I have been roasting with the FreshRoast SR 500 for several months and have seen wildly differing advice from a variety of sources. Recently I found information from a few sources that when combined have resulted in some really nice roasts.
The first piece of information I found was the temperatures for the heat settings of the FreshRoast SR 500:
| Setting | Temp |
| :-------- | :----- |
| High | 490 |
| Medium | 455 |
| Low | 390 |
The second piece of information I found was the temperature at which coffee beans begin a process called pyrolysis. At about 400 degrees Fahrenheit pyrolysis begins in coffee beans. Pyrolysis is the process of chemical change within the bean that generates heat. When this process happens in coffee we hear it as a popping sound known as first crack.
In the SR 500 a temperature setting of Medium is high enough to raise coffee beans to this temperature. I had been using a high heat setting to roast coffee, and the resulting beans had a very smoky flavor, which was not very pleasant.
Additional research yielded some additional wisdom that I find sound.
1. Apply adequate energy at the beginning of a roast
2. Make sure that the bean temperature progression always decelerates
3. Make sure that first crack begins at 75% to 80% of total roast time
This information is sound when trying to roast to a City or City+ level, which is fortunate for me as I am aiming for a nice medium roast for pour over coffee.
According to an information card I received from Sweet Maria's with my first order of coffee from them, city/city+ is achieved at the tail end of first crack at a temperature range of 415 to 435 degrees.
Applying adequate energy at the beginning of a roast is not the problem with the FreshRoast SR 500. I find that the roaster applies too much energy and roasts much too fast. If anything, I needed to find a way to slow down the drying phase, as the beginning of the roast is often called, and developed a procedure for stretching that out with this roaster.
I start by using an interval timer app on my tablet designed for use with interval training exercise to precisely time the steps in my process. To slow down the initial drying process I alternate heating for twelve seconds and cooling for six seconds and repeat this cycle for twenty-four intervals. The interval timer helps me remember what step I'm on and prompts me to switch the roaster from heating to cooling and back precisely. During this phase I apply only low heat with the fan speed on high. I also physically lift the roaster base and tilt the roaster several degrees away from vertical and rotate the roaster around its vertical axis. This agitates the green beans in the chamber and helps prevent scorching. I roast batches of 90 grams and find that this batch size also prevents scorched beans.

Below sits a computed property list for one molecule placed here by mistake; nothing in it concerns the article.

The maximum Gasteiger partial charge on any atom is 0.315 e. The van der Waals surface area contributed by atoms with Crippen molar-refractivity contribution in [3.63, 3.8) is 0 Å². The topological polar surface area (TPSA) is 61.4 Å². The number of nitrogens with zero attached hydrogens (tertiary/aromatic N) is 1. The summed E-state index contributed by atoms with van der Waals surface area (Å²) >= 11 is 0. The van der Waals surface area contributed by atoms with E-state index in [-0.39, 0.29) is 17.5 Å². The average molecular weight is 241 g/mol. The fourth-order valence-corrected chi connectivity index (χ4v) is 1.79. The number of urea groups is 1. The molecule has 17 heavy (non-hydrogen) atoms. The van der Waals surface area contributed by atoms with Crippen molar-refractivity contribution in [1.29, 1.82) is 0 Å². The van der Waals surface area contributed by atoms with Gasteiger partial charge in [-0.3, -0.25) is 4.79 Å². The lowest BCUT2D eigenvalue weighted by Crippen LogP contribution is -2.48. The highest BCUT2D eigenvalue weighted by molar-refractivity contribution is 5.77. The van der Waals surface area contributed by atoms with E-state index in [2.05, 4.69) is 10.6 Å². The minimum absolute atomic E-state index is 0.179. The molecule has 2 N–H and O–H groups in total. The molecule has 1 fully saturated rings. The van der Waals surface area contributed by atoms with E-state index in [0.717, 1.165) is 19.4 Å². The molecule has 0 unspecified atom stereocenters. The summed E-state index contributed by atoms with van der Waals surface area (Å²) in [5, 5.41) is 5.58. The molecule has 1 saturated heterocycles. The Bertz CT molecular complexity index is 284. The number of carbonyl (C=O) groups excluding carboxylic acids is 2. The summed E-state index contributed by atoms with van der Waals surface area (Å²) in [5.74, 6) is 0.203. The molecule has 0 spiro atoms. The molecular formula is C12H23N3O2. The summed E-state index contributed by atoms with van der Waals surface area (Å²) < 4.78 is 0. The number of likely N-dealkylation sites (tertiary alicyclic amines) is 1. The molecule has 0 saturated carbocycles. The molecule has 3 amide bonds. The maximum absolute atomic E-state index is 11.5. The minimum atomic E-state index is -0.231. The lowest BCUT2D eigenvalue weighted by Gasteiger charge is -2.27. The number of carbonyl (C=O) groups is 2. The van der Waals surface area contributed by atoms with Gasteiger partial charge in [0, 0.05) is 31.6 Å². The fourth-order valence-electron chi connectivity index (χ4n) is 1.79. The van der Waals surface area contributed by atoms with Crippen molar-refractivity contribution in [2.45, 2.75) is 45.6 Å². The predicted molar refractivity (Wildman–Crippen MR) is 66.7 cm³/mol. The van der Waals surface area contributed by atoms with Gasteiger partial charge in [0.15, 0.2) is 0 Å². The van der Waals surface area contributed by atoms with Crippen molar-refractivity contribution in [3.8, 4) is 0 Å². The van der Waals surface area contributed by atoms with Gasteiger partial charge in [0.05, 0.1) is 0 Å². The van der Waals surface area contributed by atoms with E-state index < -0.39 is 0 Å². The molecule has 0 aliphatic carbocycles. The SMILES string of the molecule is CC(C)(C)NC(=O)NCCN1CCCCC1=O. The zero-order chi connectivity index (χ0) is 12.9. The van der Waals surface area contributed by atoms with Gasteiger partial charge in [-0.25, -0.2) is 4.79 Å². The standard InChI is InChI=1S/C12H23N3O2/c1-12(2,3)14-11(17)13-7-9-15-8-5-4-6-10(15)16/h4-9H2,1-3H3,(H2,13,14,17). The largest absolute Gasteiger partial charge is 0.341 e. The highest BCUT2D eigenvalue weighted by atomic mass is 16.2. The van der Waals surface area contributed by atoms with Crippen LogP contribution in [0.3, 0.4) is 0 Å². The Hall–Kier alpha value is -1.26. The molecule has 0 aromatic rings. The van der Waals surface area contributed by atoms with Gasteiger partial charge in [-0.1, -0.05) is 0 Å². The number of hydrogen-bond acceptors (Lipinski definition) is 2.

A decelerating temperature progression means that the rate of temperature rise should slow down during the roast. It doesn't mean that the temperature should lower but that the rate of temperature increase should be faster earlier in the roast and slower later in the roast. When the beans reach first crack there is a spike in bean temperature from the heat being generated internally by pyrolysis. In anticipation of first crack and knowing that the roaster will not respond instantly to changes in heat settings, I lower the heat just prior to first crack.
The advice to make sure that first crack begins between 75% and 80% of total roast time is only a guideline, but I find that adhering to it gives me very nice coffee. So with all of this information up front, here is how I apply it with the FreshRoast SR 500.
I begin by preheating the roaster using high heat and the fan control at the 3 O'clock position. This allows all of the roaster parts to absorb as much heat as they can and prevents the roaster from sucking heat away from the beans. I follow a set rhythm while roasting one 90-gram batch at a time. While the beans are being cooled by the roaster after completing the roasting cycle I weigh out the next 90-gram batch. When the roaster stops I immediately pour out the beans into a tray, turn the roaster back on using low heat and low fan speed, clean out the chaff collector, and load the next batch of beans into the roast chamber.
Preheat the roaster for 2 full cycles at a fan speed of 3 O'clock and using high heat. Run the roaster on low heat and low fan speed between batches.
Start with a roast time of 2.8 minutes. Roast 90 grams per batch.
| Description | Heat | Fan Speed |
| :------------------- | :------: | :---------: |
| \*Drying Cycle | Low | High |
| @ 1.9 | Medium | 1 O'clock |
| @ 1.1 (FC) \*note | Low | " |
| @ 0.5 | " | 3 O'clock |
| B4 End of FC | Cool | High |
Drying Cycle: Alternate heating for 12 seconds and cooling for 6 seconds. Tilt the roaster several degrees from its vertical axis and rotate it around that axis during this process. Repeat this for twenty-four iterations. Continue rotating the roaster until the first sign of first crack.
note: Stop rotating the roaster at the first sign of first crack.
I'm sure there is plenty of room for improvement in my procedure. Adding a thermocouple and noting the temperature during the roast would be very helpful in knowing what is happening while roasting. Sweet Maria's sells one along with a battery and a temperature probe as a package that is cheaper than what Amazon will charge you for the same components. It's about $30 from them.
I hope this helps either you or anyone else that might be looking for information for the FreshRoast SR 500.